Tuesday, December 15, 2009

Tips for Dealing With Ghost Networks

If you live in the United States, has this ever happened to you?

You call a psychologist, social worker of psychiatrist who is on your plan only to find out that they are not on your plan?

Have you found yourself feeling disgusted from this experience?

Have you thrown the towel in, forgoing the therapy route?

If so, you need to consider that you are being haunted...by a Ghost Network.

A Ghost Network, also called a Phantom Network, is a collective list of doctors and specialists that your insurer insists are contracted providers for your medical or mental health needs. However, many of these identified individuals are not members of the network.

I have been part of a Ghost Network, haunting the managed care company of Group Health Insurance, for over a decade. I do not participate with them, haven't signed a contract - yet, year after year, they have my name in their panel of specialists. Many potential patients call my office thinking that I am in their plan, only to learn the ghostly, uh, I mean ghastly truth, that I am not.

If you find yourself bedeviled by a Ghost Network, try these tips:

1) Tell your employer and colleagues about the situation so that the next time a choice for a different insurance coverage comes up, a change can occur.

2) Managed Care companies and Health Insurance Carriers sell their services by "showing off" the list of specialists they have in their network. Ask your employer or Human Resources Department to cold-call doctors to see if their provider list is accurate.

3) The Managed Care organizations that use Ghost Networks are engaging in fraudulent behavior and bad faith, making promises they cannot deliver. Call your state Attorney General and Insurance Department and lodge a complaint. Never underestimate the power of your voice.

4) The legal issue here is that you are entitled to a specialist for your medical needs. If there are no specialists because of the Ghost Network practice, your are entitled to have one at no additional cost to you. Many people don't know this!


McCain-Edwards-Kennedy Patient Bill of Rights

13 Things Your Health Insurer Doesn't Want You To Know

This is New York State's Managed Care Complaint Website For your own state, do an online search.


Wanda's Wings said...

It's scary what insurance companies can do.

Dr. Deb said...

Yup. It is. I both love and loathe them. Terrible to be so pendulum-like.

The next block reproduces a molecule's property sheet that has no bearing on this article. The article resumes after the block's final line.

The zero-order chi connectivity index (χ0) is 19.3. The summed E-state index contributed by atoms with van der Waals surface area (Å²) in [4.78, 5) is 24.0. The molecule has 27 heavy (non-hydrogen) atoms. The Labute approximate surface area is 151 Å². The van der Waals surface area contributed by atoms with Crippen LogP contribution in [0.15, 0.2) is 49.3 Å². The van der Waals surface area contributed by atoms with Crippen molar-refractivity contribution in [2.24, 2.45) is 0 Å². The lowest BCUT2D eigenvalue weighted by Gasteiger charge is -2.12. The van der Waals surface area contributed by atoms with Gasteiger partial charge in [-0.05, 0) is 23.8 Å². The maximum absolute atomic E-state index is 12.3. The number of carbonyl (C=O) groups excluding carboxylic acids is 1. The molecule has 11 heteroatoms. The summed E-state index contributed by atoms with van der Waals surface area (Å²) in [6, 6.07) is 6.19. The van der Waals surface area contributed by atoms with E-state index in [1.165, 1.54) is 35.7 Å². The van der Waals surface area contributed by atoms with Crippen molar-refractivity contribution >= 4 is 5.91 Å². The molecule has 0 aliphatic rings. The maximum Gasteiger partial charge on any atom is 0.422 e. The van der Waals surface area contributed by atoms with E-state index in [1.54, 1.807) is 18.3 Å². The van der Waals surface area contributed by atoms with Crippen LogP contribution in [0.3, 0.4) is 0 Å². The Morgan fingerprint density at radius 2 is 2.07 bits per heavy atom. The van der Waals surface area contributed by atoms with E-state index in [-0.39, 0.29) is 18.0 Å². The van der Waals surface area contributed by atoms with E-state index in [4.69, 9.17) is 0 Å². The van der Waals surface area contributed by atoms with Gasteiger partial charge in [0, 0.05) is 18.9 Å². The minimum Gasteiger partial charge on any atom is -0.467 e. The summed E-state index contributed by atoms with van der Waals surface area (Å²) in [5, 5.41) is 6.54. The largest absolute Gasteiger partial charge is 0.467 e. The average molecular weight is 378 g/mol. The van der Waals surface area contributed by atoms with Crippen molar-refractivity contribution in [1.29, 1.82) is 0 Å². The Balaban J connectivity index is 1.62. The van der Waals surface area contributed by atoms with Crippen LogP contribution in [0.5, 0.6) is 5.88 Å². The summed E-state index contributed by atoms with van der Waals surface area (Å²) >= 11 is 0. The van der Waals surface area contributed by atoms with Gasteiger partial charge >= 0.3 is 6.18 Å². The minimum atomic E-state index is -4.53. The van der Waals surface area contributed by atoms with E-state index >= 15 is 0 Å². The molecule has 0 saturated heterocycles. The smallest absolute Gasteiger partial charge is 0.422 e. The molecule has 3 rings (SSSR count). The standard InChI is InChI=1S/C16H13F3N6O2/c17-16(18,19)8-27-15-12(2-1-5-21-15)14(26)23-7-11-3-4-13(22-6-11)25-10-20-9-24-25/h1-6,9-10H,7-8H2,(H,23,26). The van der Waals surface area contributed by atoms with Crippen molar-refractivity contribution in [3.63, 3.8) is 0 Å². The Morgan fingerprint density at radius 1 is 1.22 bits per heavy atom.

OHN said...

I too have a love/hate relationship with them.

I hate that they are so powerful.

I love that we had to pay very little for my husband's $125,000 surgery last year.

(Of course, we had to have a surgeon in the network ;)

talesofacrazypsychmajor said...

The problem that I usually has is that a ton of providers will be listed but when I call them I'll discover that either they are not taking new patients or that in some way I don't match the demographics of the types of patients they see (wrong age, wrong diagnosis etc). And of course it takes time to get a phone call back. It's easy to spend weeks playing phone tag with many providers only to find none can help.

Casdok said...

My sons first group home promised many different therapist. Which was one of the reasons i sent him there. They did not exist.
We did not leave quietly!

phd in yogurtry said...

One time a patient came in with a list of psychiatrists. Wanted my input. The list had about ten docs on it. Together we figured out the list actually had two options.

Three of the names were the same doc. Same office, same doc. Several were no longer accepting outpatient patients (worked strictly in psych. hospital). And then there were the docs who seemed to have disappeared into thin air.

This is the state of our mental health insurance. The ever dwindling doctor list. Very frustrating, for both patient and psychologist alike.

Thanks for posting these helpful hints, Dr. Deb.

Kahless said...

That is a disgusting practice!
Absolutely scandalous.

Shattered said...

Insurance co's are SO frustrating. I have dealt with this multiple times looking for various specialists. The last time, I was finally so frustrated that I called my insurance co back, told them that none of the "doctors" accepted their insurance and then somewhat politely asked them to find someone for me. After 30 minutes I not only had a real Dr. but also had an appointment with the Dr. that the insurance co personally set up for me. When all else fails I guess it's time to ask for their help... with fingers crossed. ;)

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Heidi said...

Awful...Just Awful!

Will Meek PhD said...

Great post. I think the other part that is terrifying is that there are some networks where I don't know if I am on them or not, and no one can seem to tell me. Terrible!